In accordance with the invention there is provided a signaling device normally in a first nonsignaling position and including a motion-transmitting member normally in driving engagement with the odometer drive means for moving the signal in timed relation to the movement indicator wheels into a second signaling position. In the present embodiment, the indicator wheels 20 bear numerals indicating miles and each indicator wheel has a spur gear 41, and with the spur gears mesh pinions 42 mounted on a shaft 43 in the frame and constituting a part of the transfer mechanism of the drive means. The motion-transmitting member meshes with the gear 41 on the indicator wheel representing ten thousands of miles on the odometer and said member moves longitudinally upward from its nonsignaling position with every tenth of a rotation of the gear and travels a total of two-tenths of a complete rotation; at this point the odometer indicates the passage of 20,000 miles from its initial reading, and the motion-transmitting member moves the signal into a position to partially cover the portion of the mileage reading that is exposed through the sight opening 33.

More specifically, the motion-transmitting member constitutes a gear rack 44 that has a "flag" or signal at its lower end which is formed by a portion of the rack bar and two winglike extensions 45, one at each side of the rack bar. The upper end of the rack bar has horizontally spaced flanges 45' that extend longitudinally of the bar and have slots 46 through which extends a pivot rod 47 the ends of which are secured in the end plates 16 and 17 of the frame. The rack bar is supported by a guide support 48 which also has spaced-apart flanges 49 one at each side of the rack bar and both pivotally mounted on the rod (FIGS. 3 and 5). The guide support is normally tilted on the pivot rod 47 so that the teeth of the gear rack are held in mesh with the teeth of the spur gear 41 as shown in FIG. 3, and with the flag or signal in its first nonsignaling position, invisible behind the name plate 32 and below the sight opening 33, as best shown in FIGS. 1 and 3. The guide support and rack bar are biased into this position by a helical torsion/spring 50 mounted on the pivot rod 47 with one end 51 abutting the guide support and the other end 52 connected to the end plate 16 of the frame.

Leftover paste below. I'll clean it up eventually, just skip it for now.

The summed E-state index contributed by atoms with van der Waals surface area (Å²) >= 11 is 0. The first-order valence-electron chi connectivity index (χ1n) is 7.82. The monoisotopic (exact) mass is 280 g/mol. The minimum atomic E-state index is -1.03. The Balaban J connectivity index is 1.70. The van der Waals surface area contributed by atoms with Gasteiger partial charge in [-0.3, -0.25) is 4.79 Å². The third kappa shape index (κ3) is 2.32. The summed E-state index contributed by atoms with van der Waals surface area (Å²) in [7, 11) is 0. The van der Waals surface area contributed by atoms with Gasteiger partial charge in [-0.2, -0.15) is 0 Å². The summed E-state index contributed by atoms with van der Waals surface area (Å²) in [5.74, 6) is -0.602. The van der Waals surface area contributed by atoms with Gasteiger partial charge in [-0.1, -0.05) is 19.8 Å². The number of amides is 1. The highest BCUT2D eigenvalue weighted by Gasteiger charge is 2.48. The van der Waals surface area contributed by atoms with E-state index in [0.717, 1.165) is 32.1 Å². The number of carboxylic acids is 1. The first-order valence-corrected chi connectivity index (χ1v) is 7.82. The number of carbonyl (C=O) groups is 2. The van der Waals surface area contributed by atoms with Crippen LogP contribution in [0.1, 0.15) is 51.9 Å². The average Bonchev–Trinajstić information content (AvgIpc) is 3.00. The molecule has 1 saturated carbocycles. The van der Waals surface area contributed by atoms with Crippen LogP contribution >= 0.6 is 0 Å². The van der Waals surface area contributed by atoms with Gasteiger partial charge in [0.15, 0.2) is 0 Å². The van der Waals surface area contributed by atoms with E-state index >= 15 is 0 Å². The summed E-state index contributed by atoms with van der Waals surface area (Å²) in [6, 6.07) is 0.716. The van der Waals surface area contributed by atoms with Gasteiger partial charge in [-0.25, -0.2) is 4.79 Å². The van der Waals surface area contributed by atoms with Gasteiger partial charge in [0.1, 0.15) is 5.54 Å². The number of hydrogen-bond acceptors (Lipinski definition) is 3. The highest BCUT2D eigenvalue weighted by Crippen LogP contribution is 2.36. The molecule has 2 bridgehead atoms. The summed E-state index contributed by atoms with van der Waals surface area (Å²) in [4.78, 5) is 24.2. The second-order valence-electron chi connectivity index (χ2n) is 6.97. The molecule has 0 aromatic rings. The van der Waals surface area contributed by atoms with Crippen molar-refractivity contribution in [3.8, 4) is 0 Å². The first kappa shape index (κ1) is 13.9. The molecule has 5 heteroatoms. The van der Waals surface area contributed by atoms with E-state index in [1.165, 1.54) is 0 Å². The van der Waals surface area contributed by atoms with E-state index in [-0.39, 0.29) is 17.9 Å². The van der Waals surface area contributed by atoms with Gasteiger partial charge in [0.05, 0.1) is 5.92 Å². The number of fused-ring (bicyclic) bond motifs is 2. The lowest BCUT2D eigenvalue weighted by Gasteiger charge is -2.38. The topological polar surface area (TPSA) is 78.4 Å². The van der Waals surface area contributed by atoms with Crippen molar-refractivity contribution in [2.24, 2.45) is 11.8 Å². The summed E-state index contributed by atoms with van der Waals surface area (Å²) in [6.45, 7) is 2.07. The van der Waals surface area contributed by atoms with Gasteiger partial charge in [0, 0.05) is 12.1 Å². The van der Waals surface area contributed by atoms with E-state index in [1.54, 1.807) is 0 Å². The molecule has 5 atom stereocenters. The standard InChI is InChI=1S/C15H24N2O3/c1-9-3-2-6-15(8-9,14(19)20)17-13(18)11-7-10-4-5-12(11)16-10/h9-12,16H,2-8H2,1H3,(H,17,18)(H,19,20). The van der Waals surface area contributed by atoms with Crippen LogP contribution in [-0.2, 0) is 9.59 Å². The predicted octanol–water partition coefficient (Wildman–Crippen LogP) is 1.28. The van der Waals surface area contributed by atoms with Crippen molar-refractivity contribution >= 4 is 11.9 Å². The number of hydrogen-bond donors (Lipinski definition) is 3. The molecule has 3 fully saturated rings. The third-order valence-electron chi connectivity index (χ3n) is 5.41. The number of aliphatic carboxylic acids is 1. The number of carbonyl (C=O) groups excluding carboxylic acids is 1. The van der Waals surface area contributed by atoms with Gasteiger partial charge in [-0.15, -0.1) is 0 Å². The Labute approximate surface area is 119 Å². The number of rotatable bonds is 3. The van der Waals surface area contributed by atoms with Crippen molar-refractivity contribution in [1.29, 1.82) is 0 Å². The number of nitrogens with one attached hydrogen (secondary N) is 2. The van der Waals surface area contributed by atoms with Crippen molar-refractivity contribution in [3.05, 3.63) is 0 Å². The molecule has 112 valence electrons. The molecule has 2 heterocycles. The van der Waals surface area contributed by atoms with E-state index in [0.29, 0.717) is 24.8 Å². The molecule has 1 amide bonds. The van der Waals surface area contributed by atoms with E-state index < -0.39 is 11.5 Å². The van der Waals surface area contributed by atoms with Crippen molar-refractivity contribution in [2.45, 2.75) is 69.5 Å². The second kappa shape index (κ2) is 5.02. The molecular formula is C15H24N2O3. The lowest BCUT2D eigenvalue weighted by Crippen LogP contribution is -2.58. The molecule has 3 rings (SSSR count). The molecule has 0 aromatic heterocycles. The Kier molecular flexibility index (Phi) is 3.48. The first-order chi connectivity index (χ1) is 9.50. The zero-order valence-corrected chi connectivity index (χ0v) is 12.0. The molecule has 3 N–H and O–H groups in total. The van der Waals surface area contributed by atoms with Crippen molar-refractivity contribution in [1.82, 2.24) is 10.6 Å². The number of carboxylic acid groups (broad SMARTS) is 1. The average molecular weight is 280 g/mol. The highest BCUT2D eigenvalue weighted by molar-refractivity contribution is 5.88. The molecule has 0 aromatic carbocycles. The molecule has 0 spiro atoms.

During the operation of the hubodometer, upon rotation of the spur gear 41 with which the gear rack meshes, the signal is moved to predetermined position; for example, when the odometer indicates the passage of 20,000 miles from its initial reading, the rack bar is moved from its nonsignaling position of FIGS. 1 and 3 to its signaling position shown in FIGS. 2 and 4 where the signal overlies or obscures the numerals on the three indicator wheels bearing the higher numerals. It should be pointed out that the guide support has an elongated opening 53 above the signal and through which the indicator wheel that is engaged by the gear rack and the flange are visible as shown in FIGS. 1,2 and 4. FIG. 1 shows the numeral of the indicator wheel exposed trough said opening while FIGS. 2,3 and 4 show a portion of the signal or "flag" through the opening.